Vehicle fuel efficiency standards are an aspect of the EECS that was, by then, under review. Fitzsimons was supposed to be involved, and briefed on key developments. She and Brownlee had had correspondence and a conversation about it. Yet without any further communication from the government, Joyce publicly announced on August 28 that this work would not proceed. Fitzsimons says she heard the news from journalists, who were phoning her for comment.
In a way, this was no surprise: the announcement that the EECS would be replaced had similarly reached her by way of public notice in the New Zealand Herald. That was a mutual failure of communication: rightly or wrongly, Fitzsimons had thought updating the strategy would only require a minor process whereas, under the relevant Act, the publicly announced replacement signals a major overhaul. The notice, signed by Brownlee on August 3, appeared in daily papers and the New Zealand Gazette on August 13. Fitzsimons was briefed by officials five days later.
Coincidentally, on the morning of my meeting with Fitzsimons, Gerry Brownlee released a briefing to me under the Official Information Act dated May 12, 2009 – a month after the National-Greens MOU was signed. It’s a twelve-page document from the Ministry of Economic Development, advising on “Options for updating the New Zealand Energy Efficiency Strategy”.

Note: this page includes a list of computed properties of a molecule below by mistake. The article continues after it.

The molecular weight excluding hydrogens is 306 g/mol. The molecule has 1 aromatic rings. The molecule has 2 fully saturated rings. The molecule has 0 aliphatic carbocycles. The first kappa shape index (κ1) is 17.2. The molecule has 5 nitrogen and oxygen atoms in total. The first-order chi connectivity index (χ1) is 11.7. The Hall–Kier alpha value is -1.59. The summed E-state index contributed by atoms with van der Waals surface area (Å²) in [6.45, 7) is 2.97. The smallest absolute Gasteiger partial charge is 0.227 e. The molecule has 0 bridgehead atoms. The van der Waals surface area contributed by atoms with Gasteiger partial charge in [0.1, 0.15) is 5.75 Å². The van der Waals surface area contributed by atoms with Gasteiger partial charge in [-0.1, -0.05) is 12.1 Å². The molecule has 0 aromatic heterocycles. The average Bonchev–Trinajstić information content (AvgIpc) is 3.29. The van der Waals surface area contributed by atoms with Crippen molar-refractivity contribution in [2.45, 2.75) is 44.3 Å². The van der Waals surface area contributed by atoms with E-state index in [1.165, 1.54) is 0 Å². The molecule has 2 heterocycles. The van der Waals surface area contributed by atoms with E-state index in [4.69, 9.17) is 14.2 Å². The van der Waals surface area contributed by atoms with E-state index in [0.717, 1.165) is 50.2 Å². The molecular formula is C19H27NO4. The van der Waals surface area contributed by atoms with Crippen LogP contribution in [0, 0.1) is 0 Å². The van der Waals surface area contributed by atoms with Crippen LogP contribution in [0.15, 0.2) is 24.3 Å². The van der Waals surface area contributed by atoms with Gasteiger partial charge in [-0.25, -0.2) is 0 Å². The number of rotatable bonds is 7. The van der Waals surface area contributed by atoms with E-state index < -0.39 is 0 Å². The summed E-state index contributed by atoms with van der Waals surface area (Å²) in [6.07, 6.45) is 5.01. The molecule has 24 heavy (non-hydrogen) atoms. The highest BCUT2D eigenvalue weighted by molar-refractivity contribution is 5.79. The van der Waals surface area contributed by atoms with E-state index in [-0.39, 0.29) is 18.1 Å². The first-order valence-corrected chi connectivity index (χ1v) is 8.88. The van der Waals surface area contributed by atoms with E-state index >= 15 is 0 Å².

I took the briefing to our meeting. I had questions for Fitzsimons about it. As it turned out she couldn’t answer them because neither she nor her staff had seen it.
The briefing sets out official advice and options for updating and joining the New Zealand Energy Strategy (NZES) and the EECS into a single comprehensive government strategy. As such, it falls squarely within the frame of the MOU.
It signals three things:
A preference for a “high level approach to both strategies rather than detailing action lists stipulating discrete policy programmes … the preferred option challenges the notion that the [EECS] must or should contain a detailed list of actions”.
An explicit decision as to whether what is envisaged for the EECS constitutes minor or major change, thus requiring statutory replacement. The failure of communication above could have been remedied quite simply, by briefing Fitzsimons on the document.
Third, under the heading “other related issues”, a discussion that hints at abolishing or amending the Energy Efficiency and Conservation Act 2000 that underpins the EECS: “Such a review would allow Government an opportunity to fully review the pros and cons of the legislative basis to the strategy and its consultative requirements. If desired such a review could allow further in depth consideration of whether the NZES is in fact sufficient in itself for setting the strategic direction and key actions for energy efficiency … ”.
Fitzsimons wrote the Energy Efficiency and Conservation Act. It began life as a Member’s Bill. As a courtesy, given the working arrangement, you'd expect her to be told of this line of thinking – might perhaps expect her to have useful opinions on the subject.